Strategies for Managing High-Traffic Events With Temporary Server Scaling


Traditional servers can run for many years, but servers in a cloud-native architecture can run for weeks, days, or even less. When a server is viewed as a temporary resource, users can shift their architecture to a more dynamic view, which is capable of handling enormous variations in scale and workflow.

There are about 1.09 billion websites in 2024, and 252,000 new ones are created every day. The number of active websites is just under 193 million. A new website is launched every three seconds, and still, no website is immune to high traffic events.

What is temporary server scaling?

Servers that are deployed to the public cloud or a data center using a traditional approach are long-lived. However, they need continuous updates, patching, etc. More memory, CPU, and disk space are required to scale a traditional server. If you don’t back up these servers consistently, you can lose months of hard work, and you might not be able to rebuild the server.

Temporary scaling does away with the need to configure a single, long-lived server. With temporary scaling, one takes advantage of so-called server elasticity: the on-demand growth or reduction of a resource for a certain period. A high-traffic event is a classic example. You can scale the server temporarily when you need to. This is possible with fast shared hosting. According to expert predictions, the shared hosting market will grow at 15% a year and reach $72.2 billion by 2026.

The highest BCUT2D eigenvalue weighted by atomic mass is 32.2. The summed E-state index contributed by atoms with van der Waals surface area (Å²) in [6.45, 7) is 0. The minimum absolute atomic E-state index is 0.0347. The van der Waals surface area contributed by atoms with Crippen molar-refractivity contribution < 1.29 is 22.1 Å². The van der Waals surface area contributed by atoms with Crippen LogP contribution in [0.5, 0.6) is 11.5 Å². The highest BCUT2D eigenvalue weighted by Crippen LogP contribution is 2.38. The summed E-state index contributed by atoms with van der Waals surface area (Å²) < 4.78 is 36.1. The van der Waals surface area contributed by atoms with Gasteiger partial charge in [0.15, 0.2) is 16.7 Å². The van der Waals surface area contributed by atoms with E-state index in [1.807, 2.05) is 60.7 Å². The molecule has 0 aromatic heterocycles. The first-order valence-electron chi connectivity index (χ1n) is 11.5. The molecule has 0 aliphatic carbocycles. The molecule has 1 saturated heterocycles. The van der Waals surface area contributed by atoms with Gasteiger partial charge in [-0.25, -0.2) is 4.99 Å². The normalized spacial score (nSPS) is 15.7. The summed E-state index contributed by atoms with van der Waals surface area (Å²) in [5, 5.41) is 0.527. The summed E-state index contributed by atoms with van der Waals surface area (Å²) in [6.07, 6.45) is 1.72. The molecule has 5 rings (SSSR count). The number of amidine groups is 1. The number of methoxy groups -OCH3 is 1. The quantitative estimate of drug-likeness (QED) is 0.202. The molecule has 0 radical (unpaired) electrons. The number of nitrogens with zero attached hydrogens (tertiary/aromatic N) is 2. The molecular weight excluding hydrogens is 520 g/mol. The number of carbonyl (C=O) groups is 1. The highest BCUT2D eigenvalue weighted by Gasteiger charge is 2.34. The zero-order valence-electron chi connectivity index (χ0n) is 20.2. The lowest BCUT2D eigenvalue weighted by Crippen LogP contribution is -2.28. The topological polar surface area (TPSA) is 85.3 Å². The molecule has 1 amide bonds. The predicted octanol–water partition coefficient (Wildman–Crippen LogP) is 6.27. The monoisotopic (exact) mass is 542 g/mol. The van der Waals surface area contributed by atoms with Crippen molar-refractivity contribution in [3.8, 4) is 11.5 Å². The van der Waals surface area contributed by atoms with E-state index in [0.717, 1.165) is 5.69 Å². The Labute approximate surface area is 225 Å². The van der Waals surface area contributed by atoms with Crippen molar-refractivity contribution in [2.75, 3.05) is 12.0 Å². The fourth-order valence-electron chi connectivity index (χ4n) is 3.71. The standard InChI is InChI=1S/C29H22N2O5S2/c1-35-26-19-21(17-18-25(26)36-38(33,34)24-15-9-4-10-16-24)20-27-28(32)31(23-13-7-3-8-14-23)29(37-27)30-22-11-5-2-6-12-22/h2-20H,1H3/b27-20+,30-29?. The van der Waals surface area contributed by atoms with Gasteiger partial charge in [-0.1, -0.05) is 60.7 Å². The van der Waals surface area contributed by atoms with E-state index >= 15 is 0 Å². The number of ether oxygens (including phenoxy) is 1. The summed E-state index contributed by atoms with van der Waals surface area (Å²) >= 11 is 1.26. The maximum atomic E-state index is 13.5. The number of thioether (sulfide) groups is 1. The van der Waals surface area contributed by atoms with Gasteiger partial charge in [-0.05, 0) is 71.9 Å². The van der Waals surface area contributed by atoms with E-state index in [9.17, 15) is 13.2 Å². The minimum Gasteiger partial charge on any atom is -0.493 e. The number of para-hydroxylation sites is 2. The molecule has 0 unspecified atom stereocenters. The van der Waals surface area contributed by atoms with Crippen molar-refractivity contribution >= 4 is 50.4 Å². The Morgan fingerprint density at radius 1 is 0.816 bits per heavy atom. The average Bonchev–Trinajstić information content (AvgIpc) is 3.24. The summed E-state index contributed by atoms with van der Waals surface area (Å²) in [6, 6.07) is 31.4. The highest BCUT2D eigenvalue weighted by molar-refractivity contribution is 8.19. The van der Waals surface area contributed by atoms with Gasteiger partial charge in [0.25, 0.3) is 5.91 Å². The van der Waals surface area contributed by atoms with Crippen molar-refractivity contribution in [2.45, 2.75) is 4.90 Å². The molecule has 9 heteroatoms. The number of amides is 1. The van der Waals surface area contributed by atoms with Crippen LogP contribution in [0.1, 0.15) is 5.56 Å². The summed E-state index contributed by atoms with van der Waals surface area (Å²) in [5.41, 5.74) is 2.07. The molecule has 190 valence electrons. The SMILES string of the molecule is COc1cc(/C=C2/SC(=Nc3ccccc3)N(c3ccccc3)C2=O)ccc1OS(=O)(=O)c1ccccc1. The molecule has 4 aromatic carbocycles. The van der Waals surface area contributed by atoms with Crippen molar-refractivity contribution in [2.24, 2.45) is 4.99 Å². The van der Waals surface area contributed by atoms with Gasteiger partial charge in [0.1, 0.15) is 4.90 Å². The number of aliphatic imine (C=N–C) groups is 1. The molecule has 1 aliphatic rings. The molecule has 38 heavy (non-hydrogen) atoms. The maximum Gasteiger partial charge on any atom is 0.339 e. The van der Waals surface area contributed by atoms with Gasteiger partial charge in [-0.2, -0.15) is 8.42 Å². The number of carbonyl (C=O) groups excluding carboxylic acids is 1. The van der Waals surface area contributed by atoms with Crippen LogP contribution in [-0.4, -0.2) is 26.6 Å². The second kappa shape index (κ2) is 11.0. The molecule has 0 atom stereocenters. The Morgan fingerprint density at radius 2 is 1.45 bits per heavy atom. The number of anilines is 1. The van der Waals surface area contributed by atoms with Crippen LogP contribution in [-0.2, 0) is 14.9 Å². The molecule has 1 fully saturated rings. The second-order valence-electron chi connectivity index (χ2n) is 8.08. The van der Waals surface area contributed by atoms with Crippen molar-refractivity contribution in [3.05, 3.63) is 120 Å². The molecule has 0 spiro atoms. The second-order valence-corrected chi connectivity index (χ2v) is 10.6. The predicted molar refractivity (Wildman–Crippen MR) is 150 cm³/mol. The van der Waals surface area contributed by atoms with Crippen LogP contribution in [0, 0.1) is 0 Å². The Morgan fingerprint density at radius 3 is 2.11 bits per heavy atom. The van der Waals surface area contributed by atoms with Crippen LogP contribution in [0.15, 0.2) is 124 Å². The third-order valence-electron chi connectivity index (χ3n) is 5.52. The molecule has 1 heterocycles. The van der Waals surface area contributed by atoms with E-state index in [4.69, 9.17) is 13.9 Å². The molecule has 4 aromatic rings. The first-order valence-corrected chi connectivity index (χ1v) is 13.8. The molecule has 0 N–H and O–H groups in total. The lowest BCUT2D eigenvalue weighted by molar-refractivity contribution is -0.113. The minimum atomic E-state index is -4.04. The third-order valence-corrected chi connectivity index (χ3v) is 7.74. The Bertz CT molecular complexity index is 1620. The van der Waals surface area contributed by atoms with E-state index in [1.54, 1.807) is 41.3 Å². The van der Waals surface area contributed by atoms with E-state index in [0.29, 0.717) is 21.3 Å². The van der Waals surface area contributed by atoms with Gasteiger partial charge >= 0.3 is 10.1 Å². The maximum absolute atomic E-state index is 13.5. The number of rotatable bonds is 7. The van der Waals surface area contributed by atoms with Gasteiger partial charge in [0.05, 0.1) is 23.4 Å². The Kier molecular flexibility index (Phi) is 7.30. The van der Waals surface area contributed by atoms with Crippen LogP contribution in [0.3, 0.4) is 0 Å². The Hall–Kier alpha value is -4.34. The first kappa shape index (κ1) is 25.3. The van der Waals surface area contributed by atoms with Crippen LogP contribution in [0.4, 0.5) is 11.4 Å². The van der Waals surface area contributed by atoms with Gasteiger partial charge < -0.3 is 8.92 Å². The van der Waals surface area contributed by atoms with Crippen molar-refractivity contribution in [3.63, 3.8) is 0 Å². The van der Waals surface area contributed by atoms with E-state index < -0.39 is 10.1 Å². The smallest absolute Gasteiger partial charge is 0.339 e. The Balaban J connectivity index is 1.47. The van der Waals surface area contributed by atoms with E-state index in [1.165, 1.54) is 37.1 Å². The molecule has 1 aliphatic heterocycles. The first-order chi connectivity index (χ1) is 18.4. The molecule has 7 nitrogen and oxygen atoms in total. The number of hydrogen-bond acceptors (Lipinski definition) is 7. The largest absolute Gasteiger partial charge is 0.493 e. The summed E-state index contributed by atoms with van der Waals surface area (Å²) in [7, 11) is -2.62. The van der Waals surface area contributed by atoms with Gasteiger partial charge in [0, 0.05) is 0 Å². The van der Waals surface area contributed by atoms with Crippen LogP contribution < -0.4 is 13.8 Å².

Elasticity vs. scalability

Server elasticity is about pooling, managing, and automating resources as needed. You can do this with any resource: CPU, storage, memory, databases, network bandwidth, web apps, deployment platforms, etc.

Elasticity and scalability are not the same thing. Scalability involves resource growth or shrinkage over time, while elasticity relates to a certain period. An example is a retailer experiencing a server shortage during the Christmas season. This will cause a number of problems when they try to take online orders with increased web traffic at that specific time of year.

Elasticity is usually managed by using scaling groups. More rarely, it can be achieved manually or through automation scripts.

Use of server scaling groups

Scaling groups make it possible to manage servers that perform the same tasks together. This allows the user to increase or decrease the servers in the group according to demand. You configure these scaling groups with a minimum and maximum threshold for the number of required servers. Then, you assign rules to the group to allow it to increase or decrease based on the current workload.

You add more servers to the group when you need burst capacity. As the capacity requirements decline, the number of servers can be reduced as needed until you reach the minimum threshold.

Distributing requests via load balancing

You usually place a load balancer in front of the group to direct requests to a server within it. Load balancers can assign requests based on a server’s current workload. You assign at least one public domain name to a load balancer, letting it respond to all requests for a given server. 


What are the best strategies for managing high-traffic events?

Managing high-traffic events involves load balancing, resource scaling, caching frequently used data, using content delivery networks, planning for growth, and optimizing databases and code. Redundancy, monitoring, and smart task distribution ensure seamless operations.

How do you handle a large traffic request?

·       Install a caching plugin.
·       Compress your files.
·       Make sure you are taking backups.
·       Optimize your images.
·       Make sure your apps and software are updated.
·       Perform a regular SEO audit.
·       Upgrade your server.
·       Test it frequently.